Ryeview – June 2004

I’m not voting

John Clark writes…

First published: June 2004 – Gazette & Herald

I am interested in politics; I can be bothered; I’m not bored; I’m not young; I’m not apathetic and I’m NOT VOTING. How else do I protest? Vote for an extreme party? I’ve considered writing ‘No Thankyou’ on the ballot paper. I’ve wondered about standing with a banner. The possibility of throwing green flour at Tony Blair crossed my mind. Maybe I could write to my MEP if I knew who or where to contact them. The politicians are unaware that most of those who don’t vote are protesting.

The vast majority of the public are not apathetic or disinterested in politics. They are protesting against the politicians and their politics. The problem with protesting by abstaining is that the politicians are let off the hook. They can lay the blame at the doorstep of the electors. When MEPs, MPs, local councillors and others are not taking part in the debate or abstaining then presumably they are being apathetic. After each election the following phrases are often trotted out: “The XYZ vote stayed at home.” “They didn’t vote for their usual party.” We now have the ridiculous situation that the problem is ‘selective apathy’. Different electors become apathetic at different times depending on their political beliefs. What a ‘load of rubbish’. The apathy theory is an excuse. Low turnout is people peacefully protesting against the politicians and their politics.

So as to try and reduce the effect of this ‘apathy’ the government has gone down a road that is making it worse. The Returning Officer for Yorkshire and Humberside instructs me to post my ballot paper immediately. This produces another problem. Ryedale Council election officers have been organised and efficient. Unlike hundreds of thousands of other electors I received my ballot paper early. If I had returned my ‘vote’ immediately I would have done so prior to most of the Party Political Broadcasts. Not only is this a treat I wouldn’t want to miss, it implies a strange philosophy: ‘Just vote so as to increase the turnout. It doesn’t make any difference who you vote for – just vote.’ One of the advantages of not voting is that I have been able to watch many of the Party Political Broadcasts with my usual enthusiasm. They have confirmed my decision not to vote. Why did the Party Political Broadcasts come after the request to vote? Why are the politicians assuming the Party Political Broadcasts are useless? Otherwise what does someone who has voted and is now persuaded to change by a Party Political Broadcast do? Run to the count and ask the Returning Officer in the vain hope that they can retrieve their ballot paper so that they can change it. Don’t even try it!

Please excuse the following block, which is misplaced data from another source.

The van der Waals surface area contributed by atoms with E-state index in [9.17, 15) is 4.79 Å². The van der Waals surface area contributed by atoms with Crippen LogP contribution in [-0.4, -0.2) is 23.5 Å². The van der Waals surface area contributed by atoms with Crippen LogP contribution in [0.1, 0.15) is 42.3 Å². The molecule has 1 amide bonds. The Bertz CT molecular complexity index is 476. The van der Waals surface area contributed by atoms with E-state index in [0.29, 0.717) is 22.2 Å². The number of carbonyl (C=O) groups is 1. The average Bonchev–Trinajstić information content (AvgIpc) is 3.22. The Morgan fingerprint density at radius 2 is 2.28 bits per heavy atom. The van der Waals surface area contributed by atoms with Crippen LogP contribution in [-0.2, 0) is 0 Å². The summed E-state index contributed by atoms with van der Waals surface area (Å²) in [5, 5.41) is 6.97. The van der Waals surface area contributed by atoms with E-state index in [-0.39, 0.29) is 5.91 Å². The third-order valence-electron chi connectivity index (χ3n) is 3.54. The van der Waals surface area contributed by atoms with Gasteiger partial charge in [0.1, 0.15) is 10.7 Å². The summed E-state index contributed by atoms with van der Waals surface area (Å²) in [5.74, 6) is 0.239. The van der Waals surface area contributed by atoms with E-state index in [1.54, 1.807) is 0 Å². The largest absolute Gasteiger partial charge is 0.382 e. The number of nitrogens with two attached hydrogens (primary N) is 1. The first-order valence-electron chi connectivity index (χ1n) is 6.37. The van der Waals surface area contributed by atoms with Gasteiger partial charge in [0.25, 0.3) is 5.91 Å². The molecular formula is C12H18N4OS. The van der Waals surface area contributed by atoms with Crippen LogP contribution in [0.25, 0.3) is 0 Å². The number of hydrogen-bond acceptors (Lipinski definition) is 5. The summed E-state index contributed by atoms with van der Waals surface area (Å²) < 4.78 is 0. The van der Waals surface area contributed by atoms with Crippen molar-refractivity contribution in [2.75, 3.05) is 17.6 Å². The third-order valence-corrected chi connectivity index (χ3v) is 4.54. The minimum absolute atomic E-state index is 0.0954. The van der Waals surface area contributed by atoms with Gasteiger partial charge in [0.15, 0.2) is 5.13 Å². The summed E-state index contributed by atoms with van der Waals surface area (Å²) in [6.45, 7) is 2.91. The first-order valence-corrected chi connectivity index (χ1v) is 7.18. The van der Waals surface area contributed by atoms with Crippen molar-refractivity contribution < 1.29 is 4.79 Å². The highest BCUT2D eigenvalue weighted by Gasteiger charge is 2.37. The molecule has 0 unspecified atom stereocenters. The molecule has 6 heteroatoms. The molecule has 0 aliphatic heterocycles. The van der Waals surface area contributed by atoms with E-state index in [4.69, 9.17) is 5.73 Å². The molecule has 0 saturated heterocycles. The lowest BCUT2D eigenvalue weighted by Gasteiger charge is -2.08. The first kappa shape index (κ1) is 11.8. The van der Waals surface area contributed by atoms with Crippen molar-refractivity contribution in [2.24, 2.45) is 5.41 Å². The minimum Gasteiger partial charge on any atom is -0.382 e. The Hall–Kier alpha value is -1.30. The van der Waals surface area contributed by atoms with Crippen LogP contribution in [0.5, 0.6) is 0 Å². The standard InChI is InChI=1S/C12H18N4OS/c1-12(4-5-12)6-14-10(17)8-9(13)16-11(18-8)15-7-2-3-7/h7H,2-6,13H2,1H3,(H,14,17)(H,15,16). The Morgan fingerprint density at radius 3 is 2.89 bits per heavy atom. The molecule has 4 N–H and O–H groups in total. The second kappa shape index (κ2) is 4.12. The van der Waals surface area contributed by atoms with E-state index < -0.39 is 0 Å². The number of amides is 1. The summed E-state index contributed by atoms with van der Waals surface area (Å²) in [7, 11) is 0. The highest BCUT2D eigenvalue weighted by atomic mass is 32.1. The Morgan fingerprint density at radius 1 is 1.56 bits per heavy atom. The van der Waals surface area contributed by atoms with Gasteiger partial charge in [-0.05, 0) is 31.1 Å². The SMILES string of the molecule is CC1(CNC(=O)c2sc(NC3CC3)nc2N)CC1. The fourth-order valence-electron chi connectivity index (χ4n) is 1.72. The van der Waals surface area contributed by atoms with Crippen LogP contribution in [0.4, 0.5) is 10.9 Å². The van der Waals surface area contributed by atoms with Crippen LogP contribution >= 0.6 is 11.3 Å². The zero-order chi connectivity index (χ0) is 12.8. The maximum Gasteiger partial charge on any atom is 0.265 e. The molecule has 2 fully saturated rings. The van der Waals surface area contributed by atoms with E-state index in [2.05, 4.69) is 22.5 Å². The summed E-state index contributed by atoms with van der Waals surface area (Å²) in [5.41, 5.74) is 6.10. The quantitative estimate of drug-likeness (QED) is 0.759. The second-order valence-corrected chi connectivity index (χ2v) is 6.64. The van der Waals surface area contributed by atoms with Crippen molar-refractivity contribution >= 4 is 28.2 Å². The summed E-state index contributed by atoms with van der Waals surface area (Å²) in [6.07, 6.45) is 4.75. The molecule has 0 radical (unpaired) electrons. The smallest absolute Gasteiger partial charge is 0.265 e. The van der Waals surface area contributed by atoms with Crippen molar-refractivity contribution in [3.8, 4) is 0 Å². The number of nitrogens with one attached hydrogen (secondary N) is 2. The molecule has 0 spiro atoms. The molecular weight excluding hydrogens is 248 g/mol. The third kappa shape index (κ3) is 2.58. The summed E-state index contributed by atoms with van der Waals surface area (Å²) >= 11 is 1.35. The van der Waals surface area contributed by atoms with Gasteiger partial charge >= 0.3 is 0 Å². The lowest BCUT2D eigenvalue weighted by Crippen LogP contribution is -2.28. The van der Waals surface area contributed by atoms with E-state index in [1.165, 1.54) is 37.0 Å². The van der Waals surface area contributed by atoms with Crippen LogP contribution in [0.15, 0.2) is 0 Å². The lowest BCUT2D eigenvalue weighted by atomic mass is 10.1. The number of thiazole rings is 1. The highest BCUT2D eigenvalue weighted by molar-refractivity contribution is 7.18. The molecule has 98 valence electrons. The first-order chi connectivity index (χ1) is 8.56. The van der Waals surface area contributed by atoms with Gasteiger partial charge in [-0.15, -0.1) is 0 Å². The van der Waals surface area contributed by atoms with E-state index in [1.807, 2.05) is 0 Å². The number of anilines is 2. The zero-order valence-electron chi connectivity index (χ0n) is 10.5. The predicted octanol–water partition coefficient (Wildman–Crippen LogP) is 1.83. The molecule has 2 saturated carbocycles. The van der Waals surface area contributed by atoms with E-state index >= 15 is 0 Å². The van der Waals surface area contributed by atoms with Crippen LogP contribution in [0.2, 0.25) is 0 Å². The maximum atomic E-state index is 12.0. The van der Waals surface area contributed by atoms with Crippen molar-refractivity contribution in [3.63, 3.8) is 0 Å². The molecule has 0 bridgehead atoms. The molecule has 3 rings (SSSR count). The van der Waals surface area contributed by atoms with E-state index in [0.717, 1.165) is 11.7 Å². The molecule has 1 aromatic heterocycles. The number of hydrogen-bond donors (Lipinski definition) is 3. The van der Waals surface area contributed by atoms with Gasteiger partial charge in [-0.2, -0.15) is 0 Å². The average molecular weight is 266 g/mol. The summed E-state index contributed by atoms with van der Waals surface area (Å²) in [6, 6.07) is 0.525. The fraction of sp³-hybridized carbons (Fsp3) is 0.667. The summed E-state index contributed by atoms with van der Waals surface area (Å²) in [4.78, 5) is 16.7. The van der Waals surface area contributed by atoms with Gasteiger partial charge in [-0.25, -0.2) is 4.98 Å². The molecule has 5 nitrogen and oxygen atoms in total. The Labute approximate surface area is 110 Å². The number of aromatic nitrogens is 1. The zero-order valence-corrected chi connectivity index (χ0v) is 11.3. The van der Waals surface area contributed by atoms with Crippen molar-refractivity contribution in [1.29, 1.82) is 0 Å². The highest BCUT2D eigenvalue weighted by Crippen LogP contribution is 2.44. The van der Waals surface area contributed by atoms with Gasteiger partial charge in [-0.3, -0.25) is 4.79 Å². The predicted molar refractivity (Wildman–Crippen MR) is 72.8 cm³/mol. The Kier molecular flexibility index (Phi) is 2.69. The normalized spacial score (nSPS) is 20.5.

I have always been in favour of proportional representation. However each voting system has some disadvantages ranging from large constituencies through to a party list system. The present system gives us the worst of all worlds: – vote for a party in a massive area and get given the candidate by the party in their order. We don’t choose what order for the parties we just put down our cross. It’s a game of noughts and crosses without the noughts. The way it is played we can only lose.

Election Day is not a bureaucratic exercise, it is a participating event. Originally democracy was everyone getting together to make a decision. Now it is a question of votes, turnout and efficiency. Part of Election Day is the involvement, even if “We only see them at election time”. Now they are trying to avoid even that. Politics were discussed at the polling station, on the doorstep and in the pub. If the national politicians want us, the public, to take part in the political process why don’t they want us to have an election day? It is the logic that a drinks party would be more efficient if the food and drink were posted to the guests. The ‘turnout’ would be higher. Maybe to continue the analogy the Party Political Broadcasts should all be after the election – like a hangover that comes after the party.

This article is so late in the campaign that it will not change the turnout (to be called the post out?). However I suspect three outcomes:

  • The major parties will all claim success
  • The minor parties will do better than expected – many of their votes will be protest
  • The abstentions will be the highest vote – they will get the blame and still lose.

Leave a Reply

Your email address will not be published. Required fields are marked *